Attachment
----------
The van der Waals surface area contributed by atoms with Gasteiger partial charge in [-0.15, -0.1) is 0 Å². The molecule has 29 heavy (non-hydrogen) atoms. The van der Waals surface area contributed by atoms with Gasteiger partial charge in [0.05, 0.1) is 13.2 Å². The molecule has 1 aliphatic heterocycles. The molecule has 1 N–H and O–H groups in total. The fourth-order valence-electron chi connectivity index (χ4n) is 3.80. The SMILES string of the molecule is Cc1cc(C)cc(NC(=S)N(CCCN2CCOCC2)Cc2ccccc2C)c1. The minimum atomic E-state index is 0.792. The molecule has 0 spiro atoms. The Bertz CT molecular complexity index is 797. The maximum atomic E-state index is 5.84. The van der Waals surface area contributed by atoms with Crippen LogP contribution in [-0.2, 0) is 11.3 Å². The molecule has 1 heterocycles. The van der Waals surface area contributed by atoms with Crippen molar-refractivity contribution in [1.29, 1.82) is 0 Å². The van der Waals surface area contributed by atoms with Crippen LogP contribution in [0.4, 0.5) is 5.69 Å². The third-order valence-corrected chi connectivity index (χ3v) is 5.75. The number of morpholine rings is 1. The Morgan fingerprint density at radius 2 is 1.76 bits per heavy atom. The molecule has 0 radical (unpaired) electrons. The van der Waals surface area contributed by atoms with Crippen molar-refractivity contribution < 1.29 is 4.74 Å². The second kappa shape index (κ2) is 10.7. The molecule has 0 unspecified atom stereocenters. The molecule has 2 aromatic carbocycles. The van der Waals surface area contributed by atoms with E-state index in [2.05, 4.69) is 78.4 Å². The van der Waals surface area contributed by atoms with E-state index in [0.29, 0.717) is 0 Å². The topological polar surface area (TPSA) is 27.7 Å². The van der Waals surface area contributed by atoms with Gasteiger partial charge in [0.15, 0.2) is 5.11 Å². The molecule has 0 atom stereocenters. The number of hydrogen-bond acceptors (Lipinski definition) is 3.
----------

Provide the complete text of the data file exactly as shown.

The van der Waals surface area contributed by atoms with Gasteiger partial charge in [-0.15, -0.1) is 0 Å². The molecule has 29 heavy (non-hydrogen) atoms. The van der Waals surface area contributed by atoms with Gasteiger partial charge in [0.05, 0.1) is 13.2 Å². The molecule has 1 aliphatic heterocycles. The molecule has 1 N–H and O–H groups in total. The fourth-order valence-electron chi connectivity index (χ4n) is 3.80. The SMILES string of the molecule is Cc1cc(C)cc(NC(=S)N(CCCN2CCOCC2)Cc2ccccc2C)c1. The minimum atomic E-state index is 0.792. The molecule has 0 spiro atoms. The Bertz CT molecular complexity index is 797. The maximum atomic E-state index is 5.84. The van der Waals surface area contributed by atoms with Crippen LogP contribution in [-0.2, 0) is 11.3 Å². The molecule has 1 heterocycles. The van der Waals surface area contributed by atoms with Crippen molar-refractivity contribution in [1.29, 1.82) is 0 Å². The van der Waals surface area contributed by atoms with Crippen LogP contribution in [0.4, 0.5) is 5.69 Å². The third-order valence-corrected chi connectivity index (χ3v) is 5.75. The number of morpholine rings is 1. The Morgan fingerprint density at radius 2 is 1.76 bits per heavy atom. The molecule has 0 radical (unpaired) electrons. The van der Waals surface area contributed by atoms with Crippen molar-refractivity contribution < 1.29 is 4.74 Å². The second kappa shape index (κ2) is 10.7. The molecule has 0 unspecified atom stereocenters. The molecule has 2 aromatic carbocycles. The van der Waals surface area contributed by atoms with E-state index in [2.05, 4.69) is 78.4 Å². The van der Waals surface area contributed by atoms with E-state index in [0.29, 0.717) is 0 Å². The topological polar surface area (TPSA) is 27.7 Å². The van der Waals surface area contributed by atoms with Gasteiger partial charge in [0.15, 0.2) is 5.11 Å². The molecule has 0 atom stereocenters. The number of hydrogen-bond acceptors (Lipinski definition) is 3.